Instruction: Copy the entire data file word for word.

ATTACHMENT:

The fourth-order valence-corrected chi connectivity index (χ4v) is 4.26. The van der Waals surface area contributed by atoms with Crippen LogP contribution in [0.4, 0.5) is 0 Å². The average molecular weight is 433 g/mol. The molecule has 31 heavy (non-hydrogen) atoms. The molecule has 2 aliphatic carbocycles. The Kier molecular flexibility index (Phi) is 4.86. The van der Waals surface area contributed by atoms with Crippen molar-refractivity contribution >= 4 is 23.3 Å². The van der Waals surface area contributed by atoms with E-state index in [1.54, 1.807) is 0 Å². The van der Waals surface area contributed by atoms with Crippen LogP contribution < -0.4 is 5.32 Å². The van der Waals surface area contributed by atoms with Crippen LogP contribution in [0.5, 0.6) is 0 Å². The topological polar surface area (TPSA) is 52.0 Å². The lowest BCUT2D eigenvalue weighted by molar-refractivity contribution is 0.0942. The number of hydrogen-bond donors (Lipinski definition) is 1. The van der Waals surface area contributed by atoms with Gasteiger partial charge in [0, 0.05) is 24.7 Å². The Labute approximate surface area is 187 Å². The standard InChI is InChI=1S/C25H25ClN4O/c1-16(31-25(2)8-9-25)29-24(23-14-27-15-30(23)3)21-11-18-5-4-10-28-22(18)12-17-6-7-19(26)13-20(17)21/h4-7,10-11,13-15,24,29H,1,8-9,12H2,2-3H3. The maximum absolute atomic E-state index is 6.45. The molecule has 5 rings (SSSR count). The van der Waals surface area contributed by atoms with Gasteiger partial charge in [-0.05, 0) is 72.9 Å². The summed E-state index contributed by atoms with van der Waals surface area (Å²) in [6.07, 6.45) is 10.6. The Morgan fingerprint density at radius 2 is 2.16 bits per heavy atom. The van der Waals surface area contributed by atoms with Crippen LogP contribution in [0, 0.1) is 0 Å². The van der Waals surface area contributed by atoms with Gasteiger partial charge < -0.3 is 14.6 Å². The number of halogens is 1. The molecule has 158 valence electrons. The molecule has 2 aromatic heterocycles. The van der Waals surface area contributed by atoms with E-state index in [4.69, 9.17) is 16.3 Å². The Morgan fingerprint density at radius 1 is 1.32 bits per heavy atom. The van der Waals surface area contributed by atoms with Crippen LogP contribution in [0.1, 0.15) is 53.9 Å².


The fourth-order valence-corrected chi connectivity index (χ4v) is 4.26. The van der Waals surface area contributed by atoms with Crippen LogP contribution in [0.4, 0.5) is 0 Å². The average molecular weight is 433 g/mol. The molecule has 31 heavy (non-hydrogen) atoms. The molecule has 2 aliphatic carbocycles. The Kier molecular flexibility index (Phi) is 4.86. The van der Waals surface area contributed by atoms with Crippen molar-refractivity contribution >= 4 is 23.3 Å². The van der Waals surface area contributed by atoms with E-state index in [1.54, 1.807) is 0 Å². The van der Waals surface area contributed by atoms with Crippen LogP contribution < -0.4 is 5.32 Å². The van der Waals surface area contributed by atoms with Crippen LogP contribution in [0.5, 0.6) is 0 Å². The topological polar surface area (TPSA) is 52.0 Å². The lowest BCUT2D eigenvalue weighted by molar-refractivity contribution is 0.0942. The number of hydrogen-bond donors (Lipinski definition) is 1. The van der Waals surface area contributed by atoms with Gasteiger partial charge in [0, 0.05) is 24.7 Å². The Labute approximate surface area is 187 Å². The standard InChI is InChI=1S/C25H25ClN4O/c1-16(31-25(2)8-9-25)29-24(23-14-27-15-30(23)3)21-11-18-5-4-10-28-22(18)12-17-6-7-19(26)13-20(17)21/h4-7,10-11,13-15,24,29H,1,8-9,12H2,2-3H3. The maximum absolute atomic E-state index is 6.45. The molecule has 5 rings (SSSR count). The van der Waals surface area contributed by atoms with Gasteiger partial charge in [-0.05, 0) is 72.9 Å². The summed E-state index contributed by atoms with van der Waals surface area (Å²) in [6.07, 6.45) is 10.6. The Morgan fingerprint density at radius 2 is 2.16 bits per heavy atom. The van der Waals surface area contributed by atoms with Crippen LogP contribution in [0, 0.1) is 0 Å². The van der Waals surface area contributed by atoms with Gasteiger partial charge < -0.3 is 14.6 Å². The number of halogens is 1. The molecule has 158 valence electrons. The molecule has 2 aromatic heterocycles. The van der Waals surface area contributed by atoms with E-state index in [4.69, 9.17) is 16.3 Å². The Morgan fingerprint density at radius 1 is 1.32 bits per heavy atom. The van der Waals surface area contributed by atoms with Crippen LogP contribution in [0.1, 0.15) is 53.9 Å².